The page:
|Environmental domains||Environmental activities||Periods||Labour input of employed persons (1 000 years of employment)||Output at basic prices (mln euros)||Gross value added at basic prices (mln euros)|
|Environmental domains, total||Environmental engineering activities.||2019*||4.2||1,472||407|
|Environmental domains, total||Environmental consultancy, engineering||2019*||13.4||2,802||1,346|
|Environmental domains, total||Environmental inspection, certification||2019*||3.4||501||298|
|Environmental domains, total||Ideological environmental organisations||2019*||2.5||336||186|
|1. Total environmental protection||Environmental engineering activities.||2019*||1.7||591||149|
|1. Total environmental protection||Environmental consultancy, engineering||2019*||11.3||2,392||1,130|
|1. Total environmental protection||Environmental inspection, certification||2019*||3.4||501||298|
|1. Total environmental protection||Ideological environmental organisations||2019*||2.3||306||169|
This table presents economic data for the environmental goods and services sector by activity. It contains data on labour volume, output, gross value added and export of the environmental goods and services sector. Output, gross value added and export are measured in basic prices and labour volume is measured in full time equivalents (fte). The environmental activities are assigned to an environmental domain (environmental protection and/or management of natural resources).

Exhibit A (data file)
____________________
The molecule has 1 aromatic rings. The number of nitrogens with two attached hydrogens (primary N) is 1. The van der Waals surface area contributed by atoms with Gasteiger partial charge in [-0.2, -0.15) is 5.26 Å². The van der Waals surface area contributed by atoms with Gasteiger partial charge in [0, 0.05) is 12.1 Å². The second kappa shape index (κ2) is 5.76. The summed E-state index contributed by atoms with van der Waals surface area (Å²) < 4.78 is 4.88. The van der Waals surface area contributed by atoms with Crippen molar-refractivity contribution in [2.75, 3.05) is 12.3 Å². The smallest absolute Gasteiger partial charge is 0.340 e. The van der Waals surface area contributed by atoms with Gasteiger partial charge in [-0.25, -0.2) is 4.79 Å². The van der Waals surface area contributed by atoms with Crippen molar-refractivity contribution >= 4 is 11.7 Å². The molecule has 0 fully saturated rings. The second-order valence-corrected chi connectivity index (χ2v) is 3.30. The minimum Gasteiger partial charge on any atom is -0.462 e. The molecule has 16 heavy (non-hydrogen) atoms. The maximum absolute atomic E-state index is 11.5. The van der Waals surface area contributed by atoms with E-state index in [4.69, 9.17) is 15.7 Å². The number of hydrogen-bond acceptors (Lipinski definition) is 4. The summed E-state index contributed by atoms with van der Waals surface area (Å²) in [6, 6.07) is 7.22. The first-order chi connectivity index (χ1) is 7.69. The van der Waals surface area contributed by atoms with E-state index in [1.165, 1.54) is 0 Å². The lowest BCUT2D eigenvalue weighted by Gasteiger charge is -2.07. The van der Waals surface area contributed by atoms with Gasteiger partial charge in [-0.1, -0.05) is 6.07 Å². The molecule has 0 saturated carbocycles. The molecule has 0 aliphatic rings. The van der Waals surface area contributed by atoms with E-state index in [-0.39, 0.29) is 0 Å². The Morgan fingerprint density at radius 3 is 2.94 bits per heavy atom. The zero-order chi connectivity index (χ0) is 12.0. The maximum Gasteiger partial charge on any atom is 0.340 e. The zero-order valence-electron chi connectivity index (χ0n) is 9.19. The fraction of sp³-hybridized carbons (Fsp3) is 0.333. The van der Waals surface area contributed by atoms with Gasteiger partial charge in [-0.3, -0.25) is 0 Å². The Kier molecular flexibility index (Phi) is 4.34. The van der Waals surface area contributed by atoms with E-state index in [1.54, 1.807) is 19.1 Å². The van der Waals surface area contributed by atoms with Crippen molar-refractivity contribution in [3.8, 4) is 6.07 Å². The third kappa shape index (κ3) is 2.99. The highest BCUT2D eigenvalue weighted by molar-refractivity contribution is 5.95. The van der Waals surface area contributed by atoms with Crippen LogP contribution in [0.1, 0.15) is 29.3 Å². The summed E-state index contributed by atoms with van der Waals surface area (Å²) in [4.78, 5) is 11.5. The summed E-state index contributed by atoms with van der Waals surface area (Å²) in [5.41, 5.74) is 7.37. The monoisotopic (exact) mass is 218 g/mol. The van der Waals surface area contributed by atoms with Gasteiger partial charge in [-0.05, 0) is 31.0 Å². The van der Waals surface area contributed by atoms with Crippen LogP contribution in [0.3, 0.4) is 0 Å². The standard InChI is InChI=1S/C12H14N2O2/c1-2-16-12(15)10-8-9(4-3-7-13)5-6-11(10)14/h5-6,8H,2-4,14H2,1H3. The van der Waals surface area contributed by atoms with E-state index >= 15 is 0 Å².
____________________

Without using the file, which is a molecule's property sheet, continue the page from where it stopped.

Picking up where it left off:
The economic data are presented in the following quantities:
-Labour volume, 1000 fte
-Output at basic prices, mln Euro
-Gross value added at basic prices, mln Euro
-Export at basic prices, mln Euro
The environmental goods and services sector consists of companies and institutions that are involved in activities with respect to measuring, preventing, limiting, minimalizing or correcting environmental damage to water, air and soil as well as problems related to waste, noise and ecosystems (OECD, 1999; Eurostat 2009). This definition includes 'cleaner technologies 'and 'cleaner goods and services' which reduce environmental risk and minimize the use of natural resources and pollution. The definition of the environmental goods and services sector is determined on European level and it is used by EU-countries accordingly.
The environmental goods and services sector is part of de Dutch system of environmental accounts, which brings together economic and environmental information in a common framework. The Dutch environmental accounts are compiled following the general concepts, definitions and classifications as described in SEEA 2012 and the 2008 SNA. As it is in line with de definitions and classifications of the national accounts system, there exists a small difference between environmental accounts and environmental statistics. More information on the methodology can be found elsewhere on the website of CBS.
Data available from: 2001
Status of the figures:
Changes as of 2 April 2021:
Year 2017, 2018 and 2019 has been added. The figures about earlier years have been adjusted following a change in the business population belonging to the environmental goods and services sector.
Changes as of 16 November 2018: